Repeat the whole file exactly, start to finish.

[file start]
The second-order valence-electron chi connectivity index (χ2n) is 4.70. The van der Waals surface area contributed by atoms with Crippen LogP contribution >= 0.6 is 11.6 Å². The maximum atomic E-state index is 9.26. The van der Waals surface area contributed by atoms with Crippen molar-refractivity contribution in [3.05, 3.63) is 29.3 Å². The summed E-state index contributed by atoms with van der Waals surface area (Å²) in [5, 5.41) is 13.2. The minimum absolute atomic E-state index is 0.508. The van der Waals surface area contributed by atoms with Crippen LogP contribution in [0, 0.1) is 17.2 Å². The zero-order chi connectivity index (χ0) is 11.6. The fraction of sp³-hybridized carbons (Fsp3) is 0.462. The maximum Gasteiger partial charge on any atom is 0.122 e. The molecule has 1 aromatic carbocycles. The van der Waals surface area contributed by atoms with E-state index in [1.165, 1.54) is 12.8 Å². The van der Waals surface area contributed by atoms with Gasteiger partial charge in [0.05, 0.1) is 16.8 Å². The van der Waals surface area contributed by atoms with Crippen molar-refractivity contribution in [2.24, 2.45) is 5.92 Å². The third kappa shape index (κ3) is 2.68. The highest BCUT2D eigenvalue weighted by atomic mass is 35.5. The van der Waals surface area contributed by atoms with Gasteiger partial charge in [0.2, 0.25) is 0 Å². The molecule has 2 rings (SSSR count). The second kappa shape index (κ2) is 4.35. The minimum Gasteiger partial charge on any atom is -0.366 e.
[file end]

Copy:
The second-order valence-electron chi connectivity index (χ2n) is 4.70. The van der Waals surface area contributed by atoms with Crippen LogP contribution >= 0.6 is 11.6 Å². The maximum atomic E-state index is 9.26. The van der Waals surface area contributed by atoms with Crippen molar-refractivity contribution in [3.05, 3.63) is 29.3 Å². The summed E-state index contributed by atoms with van der Waals surface area (Å²) in [5, 5.41) is 13.2. The minimum absolute atomic E-state index is 0.508. The van der Waals surface area contributed by atoms with Crippen LogP contribution in [0, 0.1) is 17.2 Å². The zero-order chi connectivity index (χ0) is 11.6. The fraction of sp³-hybridized carbons (Fsp3) is 0.462. The maximum Gasteiger partial charge on any atom is 0.122 e. The molecule has 1 aromatic carbocycles. The van der Waals surface area contributed by atoms with E-state index in [1.165, 1.54) is 12.8 Å². The van der Waals surface area contributed by atoms with Gasteiger partial charge in [0.05, 0.1) is 16.8 Å². The van der Waals surface area contributed by atoms with Crippen molar-refractivity contribution in [2.24, 2.45) is 5.92 Å². The third kappa shape index (κ3) is 2.68. The highest BCUT2D eigenvalue weighted by atomic mass is 35.5. The van der Waals surface area contributed by atoms with Gasteiger partial charge in [0.2, 0.25) is 0 Å². The molecule has 2 rings (SSSR count). The second kappa shape index (κ2) is 4.35. The minimum Gasteiger partial charge on any atom is -0.366 e.